Will France become the New Global Leader on Climate Change?

Subtly pushing back against the US decision to pull out of the Paris Climate Accord, President Macron of France made an announcement last week regarding an important Parliamentary decision, calling the decision an effort to “Make the Planet Great Again”: France will stop granting permits for fracking and fossil fuel extraction by 2040. New permits will cease and existing ones will no longer be renewed at that point.

2040 may seem like a long way off (it is), and since France engages in very little domestic oil drilling, the move may seem symbolic (it is, in a sense). We also don’t know what the landscape of global climate policy will look like at that time, and we aren’t sure how current climate models will align with reality two decades from now. But the gesture is significant, since it positions France as a respected leader on an issue that will shape the direction of the global economy during the years ahead. The move may also help France meet its goal of attracting talented climate scientists from around the world.

The announcement is part of an effort to vie for a central role on climate change, and also an attempt to steer the United States back toward the Paris Agreement.


Auto Manufacturing and Climate Goals

In another move that will have greater practical ramifications, though it may be harder to implement, France has also announced a decision to end gasoline and diesel vehicle sales by 2040. Nicolas Hulot, the Ecology Minister, has called the move “revolutionary”, and has declared that this decision will help France reach its target emissions reductions under the Paris Agreement. France is already the leader in electric vehicle sales in Europe, though the overall percentage of electric to gasoline powered vehicles is not very high—3.6 percent of all new cars registered in Western Europe in 2016 were powered by electricity instead of combustion engines.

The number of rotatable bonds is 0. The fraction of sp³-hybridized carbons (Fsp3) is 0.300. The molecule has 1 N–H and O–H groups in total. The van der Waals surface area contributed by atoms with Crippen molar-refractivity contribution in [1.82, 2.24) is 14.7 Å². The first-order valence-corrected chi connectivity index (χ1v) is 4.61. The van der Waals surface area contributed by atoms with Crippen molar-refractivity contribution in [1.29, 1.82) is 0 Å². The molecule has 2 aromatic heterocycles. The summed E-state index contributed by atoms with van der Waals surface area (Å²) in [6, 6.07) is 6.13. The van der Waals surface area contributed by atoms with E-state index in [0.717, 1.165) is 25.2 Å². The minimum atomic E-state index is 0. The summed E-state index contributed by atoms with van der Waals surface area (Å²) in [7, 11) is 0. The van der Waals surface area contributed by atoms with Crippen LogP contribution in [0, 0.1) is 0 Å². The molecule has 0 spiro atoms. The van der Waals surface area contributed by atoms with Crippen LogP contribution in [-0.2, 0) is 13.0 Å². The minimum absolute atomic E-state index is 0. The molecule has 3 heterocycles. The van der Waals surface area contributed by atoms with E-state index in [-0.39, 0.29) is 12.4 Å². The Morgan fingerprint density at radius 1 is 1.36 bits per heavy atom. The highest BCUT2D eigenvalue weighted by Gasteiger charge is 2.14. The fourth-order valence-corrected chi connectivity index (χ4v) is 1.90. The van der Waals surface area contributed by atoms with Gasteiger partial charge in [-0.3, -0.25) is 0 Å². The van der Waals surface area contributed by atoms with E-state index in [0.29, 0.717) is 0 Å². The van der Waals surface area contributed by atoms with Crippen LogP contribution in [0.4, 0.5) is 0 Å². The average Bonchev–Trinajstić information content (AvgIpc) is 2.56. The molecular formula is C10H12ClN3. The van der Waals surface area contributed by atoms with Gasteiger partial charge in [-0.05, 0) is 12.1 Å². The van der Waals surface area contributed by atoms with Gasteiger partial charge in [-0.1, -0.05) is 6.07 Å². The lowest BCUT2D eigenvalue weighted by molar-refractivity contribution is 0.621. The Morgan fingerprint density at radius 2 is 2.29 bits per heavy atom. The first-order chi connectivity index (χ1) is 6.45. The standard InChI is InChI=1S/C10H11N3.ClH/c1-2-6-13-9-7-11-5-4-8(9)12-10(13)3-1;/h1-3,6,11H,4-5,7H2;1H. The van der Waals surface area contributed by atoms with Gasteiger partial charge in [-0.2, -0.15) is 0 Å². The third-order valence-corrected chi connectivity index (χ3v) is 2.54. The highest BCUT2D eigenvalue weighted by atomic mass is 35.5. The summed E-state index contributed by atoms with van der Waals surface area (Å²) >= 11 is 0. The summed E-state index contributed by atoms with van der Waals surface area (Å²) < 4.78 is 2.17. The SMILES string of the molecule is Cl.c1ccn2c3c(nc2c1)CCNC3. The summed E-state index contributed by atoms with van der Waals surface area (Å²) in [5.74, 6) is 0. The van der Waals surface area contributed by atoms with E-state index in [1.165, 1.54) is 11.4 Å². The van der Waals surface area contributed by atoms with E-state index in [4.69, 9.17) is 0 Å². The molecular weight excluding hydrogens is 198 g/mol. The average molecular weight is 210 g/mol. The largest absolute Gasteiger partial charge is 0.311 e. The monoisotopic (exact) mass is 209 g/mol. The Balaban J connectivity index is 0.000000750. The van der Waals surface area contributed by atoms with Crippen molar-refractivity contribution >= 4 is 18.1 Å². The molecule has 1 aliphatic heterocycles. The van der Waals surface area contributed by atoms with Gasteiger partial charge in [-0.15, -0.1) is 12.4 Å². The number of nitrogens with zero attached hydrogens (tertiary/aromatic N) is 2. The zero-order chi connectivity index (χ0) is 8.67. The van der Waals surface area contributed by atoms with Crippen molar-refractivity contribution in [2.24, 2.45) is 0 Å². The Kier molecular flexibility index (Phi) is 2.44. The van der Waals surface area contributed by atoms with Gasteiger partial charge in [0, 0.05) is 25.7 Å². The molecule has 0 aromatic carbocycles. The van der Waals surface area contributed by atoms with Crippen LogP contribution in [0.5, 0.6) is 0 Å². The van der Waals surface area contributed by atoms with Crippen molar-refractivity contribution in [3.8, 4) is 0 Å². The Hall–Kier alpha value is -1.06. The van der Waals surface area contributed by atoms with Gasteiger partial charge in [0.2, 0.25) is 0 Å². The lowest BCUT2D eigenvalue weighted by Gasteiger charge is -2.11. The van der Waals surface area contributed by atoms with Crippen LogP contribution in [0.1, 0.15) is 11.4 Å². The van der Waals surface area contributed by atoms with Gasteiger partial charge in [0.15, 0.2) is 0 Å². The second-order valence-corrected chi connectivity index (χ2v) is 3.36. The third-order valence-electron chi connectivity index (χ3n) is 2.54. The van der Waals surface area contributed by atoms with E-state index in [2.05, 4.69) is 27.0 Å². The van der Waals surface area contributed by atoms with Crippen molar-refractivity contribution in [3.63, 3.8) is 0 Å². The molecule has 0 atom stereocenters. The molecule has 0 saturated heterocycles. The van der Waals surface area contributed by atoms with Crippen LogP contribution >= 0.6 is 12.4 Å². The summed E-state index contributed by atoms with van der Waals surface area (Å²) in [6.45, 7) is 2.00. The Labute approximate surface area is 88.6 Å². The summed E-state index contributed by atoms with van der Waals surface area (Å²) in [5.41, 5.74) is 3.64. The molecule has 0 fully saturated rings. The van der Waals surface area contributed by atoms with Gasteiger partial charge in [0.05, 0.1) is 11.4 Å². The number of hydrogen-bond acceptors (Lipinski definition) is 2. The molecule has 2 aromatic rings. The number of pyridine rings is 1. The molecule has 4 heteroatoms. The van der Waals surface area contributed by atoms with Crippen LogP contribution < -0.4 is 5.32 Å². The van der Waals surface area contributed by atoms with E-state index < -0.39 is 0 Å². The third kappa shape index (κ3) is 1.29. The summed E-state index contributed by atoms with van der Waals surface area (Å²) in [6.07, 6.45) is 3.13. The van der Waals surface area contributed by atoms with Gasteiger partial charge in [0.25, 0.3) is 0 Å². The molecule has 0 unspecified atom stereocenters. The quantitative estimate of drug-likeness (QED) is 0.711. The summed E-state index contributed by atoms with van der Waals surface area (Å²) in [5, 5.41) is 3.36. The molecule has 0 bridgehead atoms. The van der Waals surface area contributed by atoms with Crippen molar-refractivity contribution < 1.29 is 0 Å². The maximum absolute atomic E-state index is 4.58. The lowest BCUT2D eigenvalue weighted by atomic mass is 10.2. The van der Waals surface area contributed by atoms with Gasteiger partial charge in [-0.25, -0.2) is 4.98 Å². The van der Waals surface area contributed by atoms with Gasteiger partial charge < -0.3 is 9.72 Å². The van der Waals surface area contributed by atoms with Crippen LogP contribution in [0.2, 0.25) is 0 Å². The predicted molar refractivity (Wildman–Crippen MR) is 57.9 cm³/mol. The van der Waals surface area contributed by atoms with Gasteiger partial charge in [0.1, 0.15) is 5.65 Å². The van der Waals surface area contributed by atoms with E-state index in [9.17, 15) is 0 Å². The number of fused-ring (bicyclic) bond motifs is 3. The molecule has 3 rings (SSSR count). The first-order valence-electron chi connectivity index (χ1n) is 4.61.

It remains to be seen if these moves will inspire a competitive drive in some of the countries—like the US—that rank among the highest polluters on the planet. Will we take heed and follow the French example? Even if the US continues to opt out of the Paris Accord, consumer and public pressure can still push the decisions of auto manufacturers (like Volvo, which recently announced an intent to sell exclusively hybrid and electric vehicles by 2019) in a positive direction.

To learn more about these developments—and to find out what you can do to advance positive climate policy and manage your own carbon output—contact our office.